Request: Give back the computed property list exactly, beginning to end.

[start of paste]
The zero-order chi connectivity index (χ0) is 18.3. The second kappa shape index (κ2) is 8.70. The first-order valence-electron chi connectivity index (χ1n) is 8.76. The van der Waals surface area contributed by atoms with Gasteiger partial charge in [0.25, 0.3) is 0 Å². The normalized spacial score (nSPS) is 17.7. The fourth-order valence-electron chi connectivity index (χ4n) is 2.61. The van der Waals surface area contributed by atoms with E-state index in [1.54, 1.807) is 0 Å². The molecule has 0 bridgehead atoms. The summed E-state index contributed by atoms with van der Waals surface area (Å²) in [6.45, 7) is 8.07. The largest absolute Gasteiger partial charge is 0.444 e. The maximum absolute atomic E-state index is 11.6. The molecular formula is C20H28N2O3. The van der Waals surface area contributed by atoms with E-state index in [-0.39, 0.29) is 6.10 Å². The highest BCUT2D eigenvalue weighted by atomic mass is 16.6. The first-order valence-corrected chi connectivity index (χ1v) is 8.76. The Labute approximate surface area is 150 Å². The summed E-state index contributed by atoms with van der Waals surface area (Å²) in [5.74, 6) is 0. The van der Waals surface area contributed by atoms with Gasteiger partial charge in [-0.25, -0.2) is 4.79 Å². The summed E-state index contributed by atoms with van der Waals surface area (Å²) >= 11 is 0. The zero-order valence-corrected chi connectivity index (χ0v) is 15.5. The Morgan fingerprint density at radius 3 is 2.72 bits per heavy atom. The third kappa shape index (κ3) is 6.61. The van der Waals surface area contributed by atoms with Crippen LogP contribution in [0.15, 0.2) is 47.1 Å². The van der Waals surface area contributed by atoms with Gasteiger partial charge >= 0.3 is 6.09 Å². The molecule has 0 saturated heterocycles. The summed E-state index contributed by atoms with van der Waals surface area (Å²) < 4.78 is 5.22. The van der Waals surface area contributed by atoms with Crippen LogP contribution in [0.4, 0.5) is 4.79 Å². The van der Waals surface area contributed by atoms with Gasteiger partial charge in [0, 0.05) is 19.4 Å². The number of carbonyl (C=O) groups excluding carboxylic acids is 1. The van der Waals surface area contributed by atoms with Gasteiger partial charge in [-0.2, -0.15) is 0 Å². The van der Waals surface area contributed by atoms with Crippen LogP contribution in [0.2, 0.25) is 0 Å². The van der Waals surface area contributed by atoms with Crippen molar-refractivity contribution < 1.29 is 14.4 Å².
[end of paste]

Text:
The zero-order chi connectivity index (χ0) is 18.3. The second kappa shape index (κ2) is 8.70. The first-order valence-electron chi connectivity index (χ1n) is 8.76. The van der Waals surface area contributed by atoms with Gasteiger partial charge in [0.25, 0.3) is 0 Å². The normalized spacial score (nSPS) is 17.7. The fourth-order valence-electron chi connectivity index (χ4n) is 2.61. The van der Waals surface area contributed by atoms with E-state index in [1.54, 1.807) is 0 Å². The molecule has 0 bridgehead atoms. The summed E-state index contributed by atoms with van der Waals surface area (Å²) in [6.45, 7) is 8.07. The largest absolute Gasteiger partial charge is 0.444 e. The maximum absolute atomic E-state index is 11.6. The molecular formula is C20H28N2O3. The van der Waals surface area contributed by atoms with E-state index in [-0.39, 0.29) is 6.10 Å². The highest BCUT2D eigenvalue weighted by atomic mass is 16.6. The first-order valence-corrected chi connectivity index (χ1v) is 8.76. The Labute approximate surface area is 150 Å². The summed E-state index contributed by atoms with van der Waals surface area (Å²) in [5.74, 6) is 0. The van der Waals surface area contributed by atoms with Gasteiger partial charge in [-0.25, -0.2) is 4.79 Å². The summed E-state index contributed by atoms with van der Waals surface area (Å²) >= 11 is 0. The zero-order valence-corrected chi connectivity index (χ0v) is 15.5. The Morgan fingerprint density at radius 3 is 2.72 bits per heavy atom. The third kappa shape index (κ3) is 6.61. The van der Waals surface area contributed by atoms with Crippen LogP contribution in [0.15, 0.2) is 47.1 Å². The van der Waals surface area contributed by atoms with Gasteiger partial charge >= 0.3 is 6.09 Å². The molecule has 0 saturated heterocycles. The summed E-state index contributed by atoms with van der Waals surface area (Å²) < 4.78 is 5.22. The van der Waals surface area contributed by atoms with Crippen LogP contribution in [0.4, 0.5) is 4.79 Å². The van der Waals surface area contributed by atoms with Gasteiger partial charge in [0, 0.05) is 19.4 Å². The number of carbonyl (C=O) groups excluding carboxylic acids is 1. The van der Waals surface area contributed by atoms with Gasteiger partial charge in [-0.2, -0.15) is 0 Å². The van der Waals surface area contributed by atoms with Crippen LogP contribution in [0.2, 0.25) is 0 Å². The van der Waals surface area contributed by atoms with Crippen molar-refractivity contribution < 1.29 is 14.4 Å².